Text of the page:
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NEWS
October 15, 1990
If "budget is policy," as the Nixon era's Roy Ash used to say, then taxes are raw, rough politics. There is plenty of the latter in the continuing struggle for a deficit-cutting package before the Nov. 6 general election. Incumbents are fearful of a voter backlash that could terminate their careers and harm their respective parties.Because there are more Democrats than Republicans in Congress, Democrats have long been worried they have the most to lose in wide-scale public revulsion to government gridlock.
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NEWS
By Meredith Cohn and Adam Marton, The Baltimore Sun | July 12, 2012
Baltimore health officials have been staring at a daunting statistic for years: life expectancy in the richest neighborhoods is 20 years longer than in the poorest ones. But a plan unveiled recently aims to battle the intractable health problems causing the gap, including high rates of HIV infection, heart disease and violence.   An interactive map  created by The Baltimore Sun using city data illustrates many of the stark differences between city neighborhoods:   The median income for Roland Park is 90,000 while in Upton it is 13,000.
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NEWS
By Los Angeles Times | October 7, 1994
WASHINGTON -- Despite a growing economy, another 1.3 million people fell below the poverty line last year and the economic divide between rich and poor Americans continued to swell unexpectedly, according to the Census Bureau.Altogether, 39.3 million Americans, or 15.1 percent of the population, lived in poverty in 1993, up from 14.8 percent in 1992 and the highest rate since 1983, when the economy was emerging from its deepest recession since World War II.Maryland fared better than many states.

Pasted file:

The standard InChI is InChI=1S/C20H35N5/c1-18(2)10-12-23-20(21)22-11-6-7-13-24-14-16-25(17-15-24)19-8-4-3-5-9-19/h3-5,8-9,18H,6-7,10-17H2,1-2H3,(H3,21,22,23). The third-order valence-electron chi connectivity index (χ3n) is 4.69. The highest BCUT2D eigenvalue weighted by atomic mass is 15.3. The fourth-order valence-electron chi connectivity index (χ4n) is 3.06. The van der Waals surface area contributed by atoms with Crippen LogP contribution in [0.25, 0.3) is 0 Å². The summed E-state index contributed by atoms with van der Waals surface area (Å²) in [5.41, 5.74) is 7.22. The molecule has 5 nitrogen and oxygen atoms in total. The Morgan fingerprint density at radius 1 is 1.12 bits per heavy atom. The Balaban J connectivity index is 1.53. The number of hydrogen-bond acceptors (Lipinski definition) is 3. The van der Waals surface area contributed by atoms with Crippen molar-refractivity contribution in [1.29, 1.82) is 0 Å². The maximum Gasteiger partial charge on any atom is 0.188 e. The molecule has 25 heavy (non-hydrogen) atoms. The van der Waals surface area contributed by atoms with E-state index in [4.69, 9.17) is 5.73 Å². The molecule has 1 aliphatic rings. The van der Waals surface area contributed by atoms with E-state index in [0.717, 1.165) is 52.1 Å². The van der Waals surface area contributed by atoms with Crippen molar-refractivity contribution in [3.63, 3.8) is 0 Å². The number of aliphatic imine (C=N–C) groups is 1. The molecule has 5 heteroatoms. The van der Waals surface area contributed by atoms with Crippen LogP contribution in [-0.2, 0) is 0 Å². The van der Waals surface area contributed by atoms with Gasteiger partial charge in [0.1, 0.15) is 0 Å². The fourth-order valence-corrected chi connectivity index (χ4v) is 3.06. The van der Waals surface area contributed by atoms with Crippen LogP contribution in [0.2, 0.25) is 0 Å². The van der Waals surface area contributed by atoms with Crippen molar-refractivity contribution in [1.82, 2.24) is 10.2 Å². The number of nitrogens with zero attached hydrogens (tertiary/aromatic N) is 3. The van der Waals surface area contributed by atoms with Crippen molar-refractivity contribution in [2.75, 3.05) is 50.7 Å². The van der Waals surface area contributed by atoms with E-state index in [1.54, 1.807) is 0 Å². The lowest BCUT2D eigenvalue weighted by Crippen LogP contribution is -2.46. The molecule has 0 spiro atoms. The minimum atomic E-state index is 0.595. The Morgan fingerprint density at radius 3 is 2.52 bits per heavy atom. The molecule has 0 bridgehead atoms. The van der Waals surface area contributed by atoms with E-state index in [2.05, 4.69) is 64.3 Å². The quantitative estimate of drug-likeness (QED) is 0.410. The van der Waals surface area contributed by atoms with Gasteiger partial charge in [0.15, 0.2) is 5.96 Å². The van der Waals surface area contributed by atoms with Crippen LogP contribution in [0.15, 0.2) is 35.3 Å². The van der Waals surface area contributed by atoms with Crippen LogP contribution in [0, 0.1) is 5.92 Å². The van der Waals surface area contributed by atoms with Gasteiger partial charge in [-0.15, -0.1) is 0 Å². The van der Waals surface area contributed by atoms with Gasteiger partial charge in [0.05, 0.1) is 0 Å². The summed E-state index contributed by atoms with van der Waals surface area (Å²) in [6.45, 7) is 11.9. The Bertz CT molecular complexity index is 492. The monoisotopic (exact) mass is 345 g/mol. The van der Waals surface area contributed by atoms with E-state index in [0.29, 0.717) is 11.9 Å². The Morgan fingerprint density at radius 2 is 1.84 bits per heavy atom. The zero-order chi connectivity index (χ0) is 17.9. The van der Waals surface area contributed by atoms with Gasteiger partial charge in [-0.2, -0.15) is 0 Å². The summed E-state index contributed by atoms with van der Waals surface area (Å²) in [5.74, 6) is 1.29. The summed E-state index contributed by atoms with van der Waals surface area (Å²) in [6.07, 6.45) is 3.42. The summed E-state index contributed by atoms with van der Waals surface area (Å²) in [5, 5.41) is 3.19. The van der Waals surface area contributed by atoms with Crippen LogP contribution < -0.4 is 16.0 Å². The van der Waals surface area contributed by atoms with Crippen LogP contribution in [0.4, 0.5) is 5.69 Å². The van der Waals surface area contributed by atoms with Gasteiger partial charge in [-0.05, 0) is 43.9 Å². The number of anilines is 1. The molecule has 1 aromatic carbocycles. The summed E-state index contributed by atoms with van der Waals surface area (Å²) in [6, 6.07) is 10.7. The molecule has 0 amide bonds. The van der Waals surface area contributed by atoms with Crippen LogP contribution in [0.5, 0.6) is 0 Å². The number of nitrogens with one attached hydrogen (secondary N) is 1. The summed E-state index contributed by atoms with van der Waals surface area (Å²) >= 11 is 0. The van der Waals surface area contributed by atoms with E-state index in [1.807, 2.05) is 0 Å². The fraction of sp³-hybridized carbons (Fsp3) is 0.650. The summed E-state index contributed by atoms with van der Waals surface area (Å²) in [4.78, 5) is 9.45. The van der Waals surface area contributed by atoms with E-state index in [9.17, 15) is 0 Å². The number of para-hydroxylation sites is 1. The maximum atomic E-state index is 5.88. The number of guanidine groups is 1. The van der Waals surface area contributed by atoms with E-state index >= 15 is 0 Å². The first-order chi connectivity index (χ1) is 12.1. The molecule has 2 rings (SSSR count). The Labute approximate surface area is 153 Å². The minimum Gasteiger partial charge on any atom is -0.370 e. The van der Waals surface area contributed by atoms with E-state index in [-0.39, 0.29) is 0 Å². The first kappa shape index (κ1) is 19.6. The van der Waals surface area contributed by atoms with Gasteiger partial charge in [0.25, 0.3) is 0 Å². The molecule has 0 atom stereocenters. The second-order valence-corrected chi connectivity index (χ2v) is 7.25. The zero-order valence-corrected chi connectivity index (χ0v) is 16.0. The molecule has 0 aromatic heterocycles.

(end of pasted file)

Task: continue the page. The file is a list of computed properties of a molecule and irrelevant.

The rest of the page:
NEWS
Dan Rodricks | March 28, 2012
The shad, America's founding fish, has started its annual run up the Chesapeake Bay and into the Susquehanna River, and here in Maryland, Land of Pleasant Living, there's been a run of foolish facts, too. My email box has been full of them lately, a sudden spring run stirred to life by recent columns on Maryland's many millionaires and the wild idea that they should pay income taxes at a higher rate than the rest of us. "Your commentary this...
NEWS
By Ginger Thompson and Ginger Thompson,Staff Writer | November 8, 1993
PETIONVILLE, Haiti -- This place high on a mountainside overlooking Port-au-Prince is one of the few communities shared by Haiti's rich and poor. Still, they hardly meet.Beautiful mansions dominate the view, while ramshackle huts cling to the sides of the cliffs below. Maseratis and BMWs race through crowded, smelly street markets. Fancy restaurants and modern supermarkets share the same blocks with vendors selling stale food on the sidewalks.For fun, people like Katie, an interior decorator, spend evenings with friends at a neighborhood casino.
NEWS
By Robert Kuttner | November 7, 1990
IN 1983, I wrote an article for the Atlantic Monthly titled "The Declining Middle." My subject was the increasing evidence that America's middle class was fragmenting into a society of the rich and the poor.There was no single cause. Rather, the reasons included everything from the new global economy -- which put American factory workers under pressure from cheap foreign labor -- to the rise of a poorly paid service economy, demographic changes in the work force, deregulation, anti-unionism and shifts in federal taxing and spending policies.
NEWS
By NEW YORK TIMES NEWS SERVICE | January 30, 2000
DAVOS, Switzerland -- Amid a sudden wave of angst among corporate and political leaders about the growing gap between rich and poor, President Clinton appealed to them yesterday to make global trade work for the poor. In what amounted to his gospel on globalization, Clinton told an audience of chief executives and national leaders attending the World Economic Forum that if the economic elite who had created, managed and benefited from globalization did not listen to the concerns of those left out, protectionism would return.
NEWS
By Shibley Telhami | March 5, 2002